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TeX: makeatletter and makeatother

Ever wondered why some TeX macros have to be put between the makeatletter and makeatother commands? Like this one:

\usepackage{remreset}
\makeatletter
\@removefromreset{footnote}{chapter}
\makeatother

which allows to keep the footnote counter from being reseted with each chapter, which would be the default behaviour in the book and report document classes.

Radhakrishnan gives an excellent, detailed explanation from which I’d like to quote:

\makeatletter changes the category code of ‘@’ character to 11 (…)
\makeatother reverts this to its original catcode of 12.

Knuth [the creator of TeX] assigns a category code for each and every character like 0 for escape ‘\’, (…) 11 for letters, (…) and 12 for characters other than the above. (…)

You might have noted that an escape character combined with the characters of catcode 11 becomes a control sequence. As such, all the user defined control sequences or macros will be of this nature.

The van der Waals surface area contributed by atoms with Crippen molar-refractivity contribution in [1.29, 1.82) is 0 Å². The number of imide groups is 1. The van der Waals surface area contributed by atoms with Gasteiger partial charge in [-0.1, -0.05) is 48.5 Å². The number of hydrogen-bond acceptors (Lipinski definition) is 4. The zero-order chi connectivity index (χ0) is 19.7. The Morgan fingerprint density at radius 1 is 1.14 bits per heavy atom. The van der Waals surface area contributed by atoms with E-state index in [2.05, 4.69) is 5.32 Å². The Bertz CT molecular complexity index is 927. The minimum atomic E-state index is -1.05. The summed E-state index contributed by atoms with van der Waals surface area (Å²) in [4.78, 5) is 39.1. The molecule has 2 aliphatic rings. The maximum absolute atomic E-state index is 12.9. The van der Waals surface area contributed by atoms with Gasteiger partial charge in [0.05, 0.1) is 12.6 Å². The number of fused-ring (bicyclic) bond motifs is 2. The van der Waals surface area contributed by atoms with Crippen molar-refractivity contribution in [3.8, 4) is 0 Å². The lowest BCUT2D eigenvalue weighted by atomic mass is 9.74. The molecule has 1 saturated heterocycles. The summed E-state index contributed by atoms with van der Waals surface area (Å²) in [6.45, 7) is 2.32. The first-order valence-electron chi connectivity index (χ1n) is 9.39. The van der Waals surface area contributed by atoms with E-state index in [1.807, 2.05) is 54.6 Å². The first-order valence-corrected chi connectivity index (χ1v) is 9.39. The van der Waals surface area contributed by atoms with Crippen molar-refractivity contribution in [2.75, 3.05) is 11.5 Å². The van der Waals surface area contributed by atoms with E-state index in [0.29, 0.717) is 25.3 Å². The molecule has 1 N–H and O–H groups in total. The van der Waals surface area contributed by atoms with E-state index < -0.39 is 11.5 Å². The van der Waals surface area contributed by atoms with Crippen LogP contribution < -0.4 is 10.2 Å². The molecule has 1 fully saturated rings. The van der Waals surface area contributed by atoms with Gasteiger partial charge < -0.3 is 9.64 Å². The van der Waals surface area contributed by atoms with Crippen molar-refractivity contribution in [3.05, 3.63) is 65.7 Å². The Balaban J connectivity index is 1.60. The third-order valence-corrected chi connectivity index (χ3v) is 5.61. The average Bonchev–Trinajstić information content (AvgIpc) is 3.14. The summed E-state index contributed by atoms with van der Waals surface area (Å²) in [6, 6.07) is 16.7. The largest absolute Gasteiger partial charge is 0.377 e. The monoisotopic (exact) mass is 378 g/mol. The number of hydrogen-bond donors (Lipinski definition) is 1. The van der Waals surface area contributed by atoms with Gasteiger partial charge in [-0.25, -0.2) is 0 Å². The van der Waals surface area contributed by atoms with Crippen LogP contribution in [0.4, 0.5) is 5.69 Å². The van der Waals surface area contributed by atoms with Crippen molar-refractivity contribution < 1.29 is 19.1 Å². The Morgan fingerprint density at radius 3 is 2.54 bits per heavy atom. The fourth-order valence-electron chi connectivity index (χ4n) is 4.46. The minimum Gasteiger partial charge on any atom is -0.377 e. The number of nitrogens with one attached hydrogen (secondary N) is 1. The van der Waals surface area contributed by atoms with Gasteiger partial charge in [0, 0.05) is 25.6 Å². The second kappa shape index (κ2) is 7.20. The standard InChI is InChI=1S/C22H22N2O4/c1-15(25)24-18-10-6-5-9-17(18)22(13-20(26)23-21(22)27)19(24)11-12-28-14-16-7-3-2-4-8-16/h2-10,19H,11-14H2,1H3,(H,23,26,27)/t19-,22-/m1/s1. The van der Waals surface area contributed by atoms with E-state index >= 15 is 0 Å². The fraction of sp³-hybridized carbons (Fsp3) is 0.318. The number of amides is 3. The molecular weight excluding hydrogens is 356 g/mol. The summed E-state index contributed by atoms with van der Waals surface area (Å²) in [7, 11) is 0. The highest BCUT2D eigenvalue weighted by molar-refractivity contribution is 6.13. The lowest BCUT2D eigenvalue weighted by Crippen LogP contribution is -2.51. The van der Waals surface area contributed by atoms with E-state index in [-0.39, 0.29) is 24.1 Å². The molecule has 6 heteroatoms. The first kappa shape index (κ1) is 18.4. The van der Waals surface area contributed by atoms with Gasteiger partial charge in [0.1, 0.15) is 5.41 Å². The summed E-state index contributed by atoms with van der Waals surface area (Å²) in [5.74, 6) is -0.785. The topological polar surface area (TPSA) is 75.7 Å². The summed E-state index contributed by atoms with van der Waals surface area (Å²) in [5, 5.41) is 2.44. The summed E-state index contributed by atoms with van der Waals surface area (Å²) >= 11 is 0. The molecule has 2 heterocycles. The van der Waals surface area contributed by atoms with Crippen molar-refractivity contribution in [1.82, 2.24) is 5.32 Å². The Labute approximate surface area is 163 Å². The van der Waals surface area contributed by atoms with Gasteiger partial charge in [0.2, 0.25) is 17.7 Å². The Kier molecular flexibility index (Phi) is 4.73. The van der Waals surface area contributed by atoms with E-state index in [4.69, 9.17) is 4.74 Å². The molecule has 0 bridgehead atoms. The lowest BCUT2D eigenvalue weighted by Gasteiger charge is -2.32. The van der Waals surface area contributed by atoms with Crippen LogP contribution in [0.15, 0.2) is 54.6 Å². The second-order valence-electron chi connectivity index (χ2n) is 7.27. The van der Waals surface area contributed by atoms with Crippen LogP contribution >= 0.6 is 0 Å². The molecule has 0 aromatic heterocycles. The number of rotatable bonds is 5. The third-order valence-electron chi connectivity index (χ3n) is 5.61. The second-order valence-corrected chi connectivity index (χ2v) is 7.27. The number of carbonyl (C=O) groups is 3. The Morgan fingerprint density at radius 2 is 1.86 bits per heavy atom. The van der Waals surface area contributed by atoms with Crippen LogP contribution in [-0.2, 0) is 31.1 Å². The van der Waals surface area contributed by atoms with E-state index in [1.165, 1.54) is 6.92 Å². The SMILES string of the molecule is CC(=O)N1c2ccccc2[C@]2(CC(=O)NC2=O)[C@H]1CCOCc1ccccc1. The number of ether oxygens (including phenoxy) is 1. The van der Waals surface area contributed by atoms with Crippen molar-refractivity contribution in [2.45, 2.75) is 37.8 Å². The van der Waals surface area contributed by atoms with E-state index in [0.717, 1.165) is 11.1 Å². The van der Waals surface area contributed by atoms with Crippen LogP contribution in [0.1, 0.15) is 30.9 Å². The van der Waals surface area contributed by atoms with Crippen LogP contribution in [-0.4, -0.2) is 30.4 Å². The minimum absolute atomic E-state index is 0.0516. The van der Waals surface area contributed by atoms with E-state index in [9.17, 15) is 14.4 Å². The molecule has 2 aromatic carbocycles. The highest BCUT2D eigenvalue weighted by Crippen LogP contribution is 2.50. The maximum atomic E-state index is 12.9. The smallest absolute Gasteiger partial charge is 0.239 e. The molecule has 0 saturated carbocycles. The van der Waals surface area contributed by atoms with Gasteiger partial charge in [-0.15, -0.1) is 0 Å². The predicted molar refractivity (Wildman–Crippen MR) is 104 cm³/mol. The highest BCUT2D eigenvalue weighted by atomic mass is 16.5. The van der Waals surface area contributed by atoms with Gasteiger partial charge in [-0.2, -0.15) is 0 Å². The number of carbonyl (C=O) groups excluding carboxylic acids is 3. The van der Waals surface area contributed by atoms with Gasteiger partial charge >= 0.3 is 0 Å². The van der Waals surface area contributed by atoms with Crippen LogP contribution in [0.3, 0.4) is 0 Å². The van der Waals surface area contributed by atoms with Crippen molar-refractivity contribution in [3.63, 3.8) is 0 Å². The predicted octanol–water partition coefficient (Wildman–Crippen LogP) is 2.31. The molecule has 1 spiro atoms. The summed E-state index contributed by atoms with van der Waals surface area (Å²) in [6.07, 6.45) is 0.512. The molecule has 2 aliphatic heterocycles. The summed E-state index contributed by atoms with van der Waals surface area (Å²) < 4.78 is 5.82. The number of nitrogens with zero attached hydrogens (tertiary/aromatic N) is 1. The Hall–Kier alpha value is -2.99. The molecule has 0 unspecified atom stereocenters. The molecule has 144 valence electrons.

This raises the problems of risks of an user defined macro having the same name as that of a macro in a package or even LaTeX kernel even. (…)

In order to circumvent this foreseeable problem, package writers always use the character ‘@’ in their control sequences by changing the cat code of `@’ character to 11 which is the catcode of alpha characters. This is accomplished by the command \makeatletter.

At the end of the package, the author will revert the catcode of `@’ to 12 with the command \makeatother. So you will find lots of macros
with `@’ like \@title, etc., which you cant define in a document without changing the catcode. So novice users will not create macros that might clash with kernal macros.

2 Responses to “TeX: makeatletter and makeatother”

  1. Torsten
    August 7th, 2007 17:03
    1

    Aaah, das also sind die Folgen exzessiven Drogenmissbrauchs. Erschreckend.

  2. Torsten
    August 8th, 2007 10:25
    2

    Wenn ich bei TeX irgendwann die Funktion \makeout entdecke, wechsel ich zu Winzigweich Wort.

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